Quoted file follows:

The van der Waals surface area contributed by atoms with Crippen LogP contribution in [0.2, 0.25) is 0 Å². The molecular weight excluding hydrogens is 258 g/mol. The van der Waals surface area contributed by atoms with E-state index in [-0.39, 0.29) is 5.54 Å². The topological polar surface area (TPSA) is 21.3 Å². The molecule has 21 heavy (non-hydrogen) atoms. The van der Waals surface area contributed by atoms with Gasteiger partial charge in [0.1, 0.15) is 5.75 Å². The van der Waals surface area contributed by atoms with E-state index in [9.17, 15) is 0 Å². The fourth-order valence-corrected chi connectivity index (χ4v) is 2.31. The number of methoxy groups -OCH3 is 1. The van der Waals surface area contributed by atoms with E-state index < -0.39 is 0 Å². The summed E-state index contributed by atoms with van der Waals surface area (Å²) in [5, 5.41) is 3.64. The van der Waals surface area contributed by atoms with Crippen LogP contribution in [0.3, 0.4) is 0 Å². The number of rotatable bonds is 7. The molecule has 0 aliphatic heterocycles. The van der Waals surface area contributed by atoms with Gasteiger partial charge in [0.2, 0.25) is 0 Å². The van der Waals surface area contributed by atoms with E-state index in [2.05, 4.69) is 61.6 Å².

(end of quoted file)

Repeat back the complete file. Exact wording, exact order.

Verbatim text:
The van der Waals surface area contributed by atoms with Crippen LogP contribution in [0.2, 0.25) is 0 Å². The molecular weight excluding hydrogens is 258 g/mol. The van der Waals surface area contributed by atoms with E-state index in [-0.39, 0.29) is 5.54 Å². The topological polar surface area (TPSA) is 21.3 Å². The molecule has 21 heavy (non-hydrogen) atoms. The van der Waals surface area contributed by atoms with Gasteiger partial charge in [0.1, 0.15) is 5.75 Å². The van der Waals surface area contributed by atoms with E-state index in [9.17, 15) is 0 Å². The fourth-order valence-corrected chi connectivity index (χ4v) is 2.31. The number of methoxy groups -OCH3 is 1. The van der Waals surface area contributed by atoms with E-state index < -0.39 is 0 Å². The summed E-state index contributed by atoms with van der Waals surface area (Å²) in [5, 5.41) is 3.64. The van der Waals surface area contributed by atoms with Crippen LogP contribution in [0.3, 0.4) is 0 Å². The number of rotatable bonds is 7. The molecule has 0 aliphatic heterocycles. The van der Waals surface area contributed by atoms with Gasteiger partial charge in [0.2, 0.25) is 0 Å². The van der Waals surface area contributed by atoms with E-state index in [2.05, 4.69) is 61.6 Å².